And then when, you know, they capitalized with the home run, you know, it gets their momentum going.
The other pitch was, on a dry day, my man out there probably catches that ball. It was a good pitch down and away, he went the other way with it. Tried to make a great play on it. I like my guys being aggressive like that.
So that was it, really.
You mentioned the weather. Phil mentioned he thought maybe the sticky part of the mound bothered you. Was that a fact?
CLEMENS: I was dealing with it. Like I said, I was dealing with it.
You know, I was more worried about executing pitches, to be honest with you. You know, my ball was running and cutting, which it has been the last two or three weeks. So you just turn the ball over in your hand, trying to get one to track on line.
You know, Brad (Ausmus) and I were working like we normally do, they just got a couple key hits and got their crowd into it and, you know, you just, you know no different than I been doing, you know, again, the last month or even more than that. Just sit out there and grind, try and get through it and keep your guys close so you have somewhat of a chance.
Even in a loss, can part of you appreciate the fact that a 21 year old hit a home run off the greatest living pitcher most of us have ever seen?
CLEMENS: Yeah, I was just, you know, sitting back and letting him, you know, enjoy it over there. I mean, what else can you do? I mean, it was, you know it was a very hittable pitch. Guys on this level, whether he's 21 or 41, are going to hit that, and he took advantage of it.
So, I mean, you know, I've given up some home runs I'm sure in my career, but it was probably pretty exciting for that kid. You know, I know that, you know, again, the crowd definitely got into it. I mean, that's what you want to try to keep away from when you're pitching on the road.
Did the weather affect how you gripped your pitches, or did it affect your splitter, any of them more so?
CLEMENS: Not really. Not really. I was dealing with it. I didn't have a problem with that. They warned us during batting practice it was probably going to mist. If it started, we were going to continue to play. I wanted to make sure my footing was dry, especially my landing foot. If it got to a point where you were really worried about it, the guys would have came out, the ground crew would have came out and fixed it up.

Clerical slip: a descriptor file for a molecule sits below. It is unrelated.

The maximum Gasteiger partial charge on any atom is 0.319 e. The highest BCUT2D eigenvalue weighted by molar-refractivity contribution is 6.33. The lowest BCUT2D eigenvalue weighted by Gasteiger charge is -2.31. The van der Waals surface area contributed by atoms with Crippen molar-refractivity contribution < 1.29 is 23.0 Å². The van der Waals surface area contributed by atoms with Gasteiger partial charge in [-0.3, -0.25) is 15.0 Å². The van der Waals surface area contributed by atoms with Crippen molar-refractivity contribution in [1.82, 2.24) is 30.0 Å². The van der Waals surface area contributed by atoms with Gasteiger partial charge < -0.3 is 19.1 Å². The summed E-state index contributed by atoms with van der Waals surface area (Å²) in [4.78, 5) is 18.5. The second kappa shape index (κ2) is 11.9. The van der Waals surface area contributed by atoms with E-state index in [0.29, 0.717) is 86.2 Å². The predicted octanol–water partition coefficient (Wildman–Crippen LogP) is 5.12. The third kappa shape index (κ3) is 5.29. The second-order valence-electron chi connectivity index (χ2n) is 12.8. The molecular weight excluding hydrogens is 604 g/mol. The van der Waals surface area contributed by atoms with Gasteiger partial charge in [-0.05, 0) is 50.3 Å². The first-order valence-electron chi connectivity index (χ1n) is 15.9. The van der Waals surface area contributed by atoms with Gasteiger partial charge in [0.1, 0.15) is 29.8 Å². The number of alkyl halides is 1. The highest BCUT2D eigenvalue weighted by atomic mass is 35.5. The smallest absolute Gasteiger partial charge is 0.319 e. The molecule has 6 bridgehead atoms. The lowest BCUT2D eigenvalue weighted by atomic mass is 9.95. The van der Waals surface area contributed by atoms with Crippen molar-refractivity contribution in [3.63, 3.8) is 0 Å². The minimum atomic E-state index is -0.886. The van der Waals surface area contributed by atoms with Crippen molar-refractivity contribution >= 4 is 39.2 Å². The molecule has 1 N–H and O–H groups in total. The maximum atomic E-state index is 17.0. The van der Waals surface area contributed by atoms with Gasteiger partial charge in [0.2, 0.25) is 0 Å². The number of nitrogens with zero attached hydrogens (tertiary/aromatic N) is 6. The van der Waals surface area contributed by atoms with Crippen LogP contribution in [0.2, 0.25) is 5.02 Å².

I think you joked yesterday about not remembering the last start against Smoltz in the World Series. Five years later, pretty much both of you are going to the Hall of Fame, is this something you can't forget, being up against John in this situation?
CLEMENS: I wasn't joking. I didn't remember it. For a minute I thought it was Game 2. But obviously it was when you win the ring, it was Game 4 when we closed that out, I believe.
About going to the Hall of Fame, I mean, it's the next step. It's the furthest thing from my mind now because, you know, what you're trying to accomplish now as a team, I mean, that's the most important thing. We have goals. This team has goals and we're trying to attain them. You know, I'm sure we'll do things the most difficult way, the way this bunch is.
But, you know, that's the main focus.
But, yeah, I'm sure one day down the road it will, you know I'll look back one day and realize the guys that I had a chance to perform with and against that are there. I'm playing with probably two of them on my club now and a possible three, three guys that have a chance.
So, you know, I'll have time to look back on that, that's for sure.
All things considered, you guys split here.
CLEMENS: Yeah. I mean, you know, again, you know, we're glad to be going home, it's going to be packed and it will be loud; I'm looking forward to that.
You know, again, that's what we play for, for the excitement of these situations. It's, you know I tell you what, it's sure a great deal of fun, what I've been through the last month, and to keep my mind off other things, it sure is fun. It's great to get back out in an environment you feel comfortable with, get out on the mound and just work and grind. That's all there is to it.
When you throw that pitch to McCann, I mean, how quickly do you go, "Uh oh, not a good pitch"?
CLEMENS: Just when I let it go, I kind of dropped my head when I released the ball. I'm able to pick up the baseball about a little bit before it catches the dirt, I think the dirt area. I saw it cutting. I mean, it's definitely a pitch that you want back when you see a ball cutting back over the plate.
But, you know, I threw the pitch I think it was 3 1 to him, next time I executed the pitch. That's what it was all about. I was able to make a good pitch down. I was able to get some rhythm, I think, in the I don't know, what was it, the fourth or fifth inning, started winding up, going over my head. I haven't done that in a while. Just looked for some rhythm to get the ball some movement and my location on the ball.
Never faced him. How much do you know about a kid like that?
CLEMENS: Nothing. Nothing really. I mean, you know, you still want to execute your pitches. It's no different than any other part any other time of the year, when Brad and I don't know a guy. We're going to go with our game plan and have them adjust.
Any kind of twinge in the hamstring at this point?
That's good news then, isn't it?
CLEMENS: It is.
Courtesy of FastScripts by ASAP Sports.
This story was not subject to the approval of Major League Baseball or its clubs.